Fractious Syrian opposition says it has formed a united coalition


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BEIRUT -- The deeply divided Syrian opposition said Sunday that its myriad factions had reached an initial agreement to form a new coalition to oversee a push to oust the government of President Bashar Assad.

The new umbrella group, reportedly called the Syrian National Coalition, was unveiled Sunday in the Qatari capital of Doha, where the querulous opposition has been meeting for a week, trying to hash out its many differences.


The purpose of the new alliance is to serve as a kind of government in exile, helping to funnel international aid, organize rebel forces on the ground and build up foreign support for the rebel cause.

Further details are expected to be divulged later Sunday, dissident spokesmen told journalists in Doha.

Some reports suggested that not all opposition groups, including a Kurdish bloc, had signed off on the reported deal.

The United States and other opposition patrons have pressed dissidents to unify into a coherent entity that can work with the international community, with the ultimate aim of ousting Assad.

But the best-known opposition group, the Syrian National Council, has resisted the U.S.-backed unity offensive, fearing its influence would be diminished.

Critics have assailed the council as out of touch with events on the ground in Syria, torn apart by infighting, prone to lavish spending in five-star hotels and dominated by the Muslim Brotherhood, the Islamist group that seeks a major role in a post-Assad Syria.


According to reports from Doha, the Syrian National Council will be subsumed into the new coalition. The breakdown of seats for various factions was not immediately made public.

Opponents of the Assad family’s more than 40-year autocratic rule include a diverse mix that reflects Syria’s varied population. The opposition includes Islamists, secularists, Sunni Muslim Arabs, Kurds, Christians and even Alawites, the Muslim minority sect that includes Assad and many of his top commanders.

Inside Syria, Assad still maintains considerable support, despite an almost 20-month rebellion that has left thousands dead and broad swaths of territory beyond his government’s control. Many Syrians fear Assad’s fall could unleash the kind of chaos and sectarian bloodletting that convulsed neighboring Iraq after the U.S.-led invasion ousted the Iraqi strongman in 2003. Assad labels his enemies foreign-backed ‘terrorists.’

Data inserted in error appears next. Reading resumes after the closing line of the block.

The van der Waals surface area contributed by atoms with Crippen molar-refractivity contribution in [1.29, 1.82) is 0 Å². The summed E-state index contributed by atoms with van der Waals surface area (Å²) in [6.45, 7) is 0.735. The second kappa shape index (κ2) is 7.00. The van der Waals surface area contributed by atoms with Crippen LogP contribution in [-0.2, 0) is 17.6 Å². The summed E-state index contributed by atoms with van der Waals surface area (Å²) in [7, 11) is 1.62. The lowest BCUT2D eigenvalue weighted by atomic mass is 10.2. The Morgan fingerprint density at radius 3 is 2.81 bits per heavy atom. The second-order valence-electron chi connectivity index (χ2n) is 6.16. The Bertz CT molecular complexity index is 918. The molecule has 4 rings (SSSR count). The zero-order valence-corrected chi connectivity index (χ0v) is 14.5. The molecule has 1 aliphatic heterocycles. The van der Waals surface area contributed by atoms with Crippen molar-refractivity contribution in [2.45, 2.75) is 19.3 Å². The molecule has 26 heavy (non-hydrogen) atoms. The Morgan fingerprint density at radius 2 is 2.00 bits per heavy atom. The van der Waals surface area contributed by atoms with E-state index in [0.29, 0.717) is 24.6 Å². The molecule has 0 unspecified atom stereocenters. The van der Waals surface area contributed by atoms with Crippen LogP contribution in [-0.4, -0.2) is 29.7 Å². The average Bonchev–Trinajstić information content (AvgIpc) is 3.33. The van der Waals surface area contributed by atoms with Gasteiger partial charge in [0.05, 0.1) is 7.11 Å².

Opposition activists are hopeful that a new, more unified coalition will result in foreign allies delivering caches of heavy weapons to Syria’s disparate rebel forces. The opposition has also called for the kind of Western air power that a Western-backed coalition provided last year to Libyan rebels fighting to oust Moammar Kadafi.

The United States says it has not provided lethal aid to the Syrian opposition. Some fear that such weaponry could fall into the hands of militants and Al Qaeda sympathizers, who are among the fragmented rebel forces on the ground in Syria.

Washington has given no indication that it will arm the rebels. But reports have suggested that several Arab states, including Qatar, Saudi Arabia and Libya, have provided arms to the Syrian opposition and helped bankroll the rebellion, paying the salaries of rebel fighters and channeling funds to anti-Assad exile factions.

One aim of the exile-based Syrian opposition coalition is to impose a central command structure on the dozens of anti-Assad militias now fighting inside Syria. However, many rebel units reject leadership from outside Syria and respond only to their unit commanders inside the country.


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